Estimates from the American College of Rheumatology (ACR) reveal that there are nearly 300,000 children with juvenile arthritis and other rheumatic illnesses in the U.S. For pediatric patients with systemic juvenile idiopathic arthritis (JIA), effective treatment for this disabling disease is imperative. New treatment recommendations that guide physicians caring for children with systemic JIA are now published in the ACR journals, Arthritis & Rheumatism and Arthritis Care & Research.
Systemic JIA is defined by the International League of Associations for Rheumatology as arthritis in one or more joints for at least six weeks in children sixteen years of age or younger. The arthritis is accompanied or preceded by fever for at least two-weeks that is daily ("quotidian") for at least 3 of those days, with one or more of the following symptoms: red rash (evanescent erythematous rash), enlarged liver, spleen or lymph nodes, and inflammation of the tissue lining (serositis) of the lungs, heart, or stomach. Medical evidence suggests that systemic JIA accounts for 4% to 15% of all JIA cases.
Each year the ACR reviews its current guidelines to ensure that they are up to date. In 2012, the ACR determined that an update to the 2011 JIA recommendations—specifically for treatment of systemic JIA—was needed. A new team that included researchers who worked on the original JIA guideline was assembled to develop the 2013 update. Investigators, led by Dr. Pamela Weiss from Children's Hospital of Philadelphia in Pennsylvania and Dr. Sarah Ringold from the Seattle Children's Hospital in Washington, conducted a systematic review of medical literature through January 2013.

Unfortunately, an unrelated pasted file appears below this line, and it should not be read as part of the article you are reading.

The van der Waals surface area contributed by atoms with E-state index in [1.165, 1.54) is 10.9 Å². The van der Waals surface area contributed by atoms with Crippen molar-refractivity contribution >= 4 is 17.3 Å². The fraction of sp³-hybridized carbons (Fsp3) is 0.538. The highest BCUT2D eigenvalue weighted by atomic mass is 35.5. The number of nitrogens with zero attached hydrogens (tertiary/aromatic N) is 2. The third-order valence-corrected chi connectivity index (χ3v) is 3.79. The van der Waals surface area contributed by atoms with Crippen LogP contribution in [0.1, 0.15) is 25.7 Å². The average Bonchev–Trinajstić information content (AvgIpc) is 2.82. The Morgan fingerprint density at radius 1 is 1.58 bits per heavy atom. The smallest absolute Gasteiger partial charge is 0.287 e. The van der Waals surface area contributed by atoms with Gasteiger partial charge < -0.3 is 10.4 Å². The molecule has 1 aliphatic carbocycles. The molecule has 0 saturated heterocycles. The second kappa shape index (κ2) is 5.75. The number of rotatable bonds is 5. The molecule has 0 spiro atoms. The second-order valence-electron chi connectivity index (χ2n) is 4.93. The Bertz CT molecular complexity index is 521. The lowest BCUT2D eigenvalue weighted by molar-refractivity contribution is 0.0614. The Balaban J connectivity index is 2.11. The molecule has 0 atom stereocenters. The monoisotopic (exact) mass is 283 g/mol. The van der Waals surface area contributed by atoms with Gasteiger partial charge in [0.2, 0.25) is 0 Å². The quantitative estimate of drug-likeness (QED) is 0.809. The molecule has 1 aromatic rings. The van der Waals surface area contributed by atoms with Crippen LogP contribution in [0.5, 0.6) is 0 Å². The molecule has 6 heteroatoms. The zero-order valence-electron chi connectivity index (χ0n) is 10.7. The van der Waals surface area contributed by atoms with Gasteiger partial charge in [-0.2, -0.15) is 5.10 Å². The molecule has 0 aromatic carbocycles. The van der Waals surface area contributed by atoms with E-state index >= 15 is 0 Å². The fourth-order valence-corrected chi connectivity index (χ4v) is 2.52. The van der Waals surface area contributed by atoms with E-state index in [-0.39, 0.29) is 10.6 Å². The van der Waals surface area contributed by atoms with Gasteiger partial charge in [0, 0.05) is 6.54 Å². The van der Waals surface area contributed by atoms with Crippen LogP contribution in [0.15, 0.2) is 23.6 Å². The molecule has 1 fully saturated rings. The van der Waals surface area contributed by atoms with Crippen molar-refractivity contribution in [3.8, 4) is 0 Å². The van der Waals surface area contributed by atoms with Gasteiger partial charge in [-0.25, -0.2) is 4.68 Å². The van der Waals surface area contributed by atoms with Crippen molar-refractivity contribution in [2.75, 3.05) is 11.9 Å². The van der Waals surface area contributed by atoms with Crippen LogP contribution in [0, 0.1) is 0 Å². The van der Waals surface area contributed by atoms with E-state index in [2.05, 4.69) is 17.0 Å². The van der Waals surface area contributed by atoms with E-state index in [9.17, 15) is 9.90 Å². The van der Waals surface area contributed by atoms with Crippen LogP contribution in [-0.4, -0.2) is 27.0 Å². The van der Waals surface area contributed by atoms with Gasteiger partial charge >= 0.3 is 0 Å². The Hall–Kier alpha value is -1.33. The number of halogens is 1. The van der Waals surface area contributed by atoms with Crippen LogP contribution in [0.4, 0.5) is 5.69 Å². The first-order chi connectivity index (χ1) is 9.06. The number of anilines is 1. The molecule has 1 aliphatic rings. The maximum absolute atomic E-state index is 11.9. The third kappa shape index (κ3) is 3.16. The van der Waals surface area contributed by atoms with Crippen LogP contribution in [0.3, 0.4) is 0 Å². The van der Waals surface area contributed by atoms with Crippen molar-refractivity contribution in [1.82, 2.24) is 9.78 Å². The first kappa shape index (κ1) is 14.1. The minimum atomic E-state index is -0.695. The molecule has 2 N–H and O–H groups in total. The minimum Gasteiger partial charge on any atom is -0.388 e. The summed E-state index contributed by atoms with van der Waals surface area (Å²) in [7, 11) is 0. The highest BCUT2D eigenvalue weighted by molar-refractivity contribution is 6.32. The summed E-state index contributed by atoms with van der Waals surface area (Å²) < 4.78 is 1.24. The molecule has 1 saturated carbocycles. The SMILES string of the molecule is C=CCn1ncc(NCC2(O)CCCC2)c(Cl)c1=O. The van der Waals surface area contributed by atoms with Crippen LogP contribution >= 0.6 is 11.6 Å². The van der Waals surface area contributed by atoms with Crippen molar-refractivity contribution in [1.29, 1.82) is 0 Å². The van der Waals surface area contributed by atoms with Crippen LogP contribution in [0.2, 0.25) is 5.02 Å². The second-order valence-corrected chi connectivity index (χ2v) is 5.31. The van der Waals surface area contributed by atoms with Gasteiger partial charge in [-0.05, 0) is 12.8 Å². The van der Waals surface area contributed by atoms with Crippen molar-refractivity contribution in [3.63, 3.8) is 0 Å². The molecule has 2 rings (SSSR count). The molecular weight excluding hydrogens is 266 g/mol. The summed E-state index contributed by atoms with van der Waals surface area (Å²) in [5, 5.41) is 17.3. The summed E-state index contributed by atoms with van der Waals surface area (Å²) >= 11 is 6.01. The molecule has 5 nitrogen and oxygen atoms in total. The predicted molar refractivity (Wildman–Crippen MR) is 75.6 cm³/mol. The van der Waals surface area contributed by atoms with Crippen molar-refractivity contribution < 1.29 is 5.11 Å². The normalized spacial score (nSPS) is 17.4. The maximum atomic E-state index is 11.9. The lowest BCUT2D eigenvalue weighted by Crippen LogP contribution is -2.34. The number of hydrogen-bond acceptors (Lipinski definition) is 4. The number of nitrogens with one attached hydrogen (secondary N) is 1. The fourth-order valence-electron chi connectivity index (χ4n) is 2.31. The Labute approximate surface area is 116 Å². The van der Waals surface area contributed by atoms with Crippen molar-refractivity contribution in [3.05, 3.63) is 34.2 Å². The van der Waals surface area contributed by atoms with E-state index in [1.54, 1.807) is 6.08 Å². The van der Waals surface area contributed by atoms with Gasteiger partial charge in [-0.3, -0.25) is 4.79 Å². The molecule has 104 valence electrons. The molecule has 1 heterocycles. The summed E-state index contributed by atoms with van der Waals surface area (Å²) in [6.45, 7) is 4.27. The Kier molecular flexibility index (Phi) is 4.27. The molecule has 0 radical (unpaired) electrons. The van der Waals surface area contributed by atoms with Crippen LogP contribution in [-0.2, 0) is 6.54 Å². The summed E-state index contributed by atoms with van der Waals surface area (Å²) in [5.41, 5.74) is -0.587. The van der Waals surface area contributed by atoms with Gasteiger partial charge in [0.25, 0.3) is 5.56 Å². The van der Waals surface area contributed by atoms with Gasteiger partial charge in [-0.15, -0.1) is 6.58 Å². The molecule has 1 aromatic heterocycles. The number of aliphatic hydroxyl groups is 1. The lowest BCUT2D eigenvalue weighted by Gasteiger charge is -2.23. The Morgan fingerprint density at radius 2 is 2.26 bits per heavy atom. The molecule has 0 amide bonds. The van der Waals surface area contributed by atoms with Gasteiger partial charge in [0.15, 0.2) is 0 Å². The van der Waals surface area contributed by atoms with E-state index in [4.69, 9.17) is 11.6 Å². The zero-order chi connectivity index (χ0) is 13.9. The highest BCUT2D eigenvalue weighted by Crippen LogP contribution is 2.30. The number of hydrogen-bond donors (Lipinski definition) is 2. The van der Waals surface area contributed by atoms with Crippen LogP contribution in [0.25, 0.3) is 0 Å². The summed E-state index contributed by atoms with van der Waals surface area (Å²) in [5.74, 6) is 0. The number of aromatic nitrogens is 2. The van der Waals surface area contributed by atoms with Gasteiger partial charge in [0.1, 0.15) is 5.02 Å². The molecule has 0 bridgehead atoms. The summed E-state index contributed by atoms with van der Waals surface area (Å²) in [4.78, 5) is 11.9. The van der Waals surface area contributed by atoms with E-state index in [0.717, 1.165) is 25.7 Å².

The new recommendations for systemic JIA are based upon more than 1,200 clinical scenarios and include recommendations for use of the following medications:
- Non-steroidal anti-inflammatory drugs (NSAIDs)
- Intravenous immunoglobulin (IVIG)
- Calcineurin inhibitors
- Tumor necrosis factor alpha (TNFα) inhibitors
- Canakinumab *
- Rilonacept *
- Tocilizumab *
*New addition to the 2013 update
They include treatment options for patients with and without active systemic disease, along with varying degrees of inflammation of the joint lining (synovitis), as well as recommendations for repeat TB screening for JIA patients receiving biologics. Dr. Weiss concludes, "The 2013 recommendations address specific disease characteristics and reflect the commitment to enhancing care of children with systemic JIA."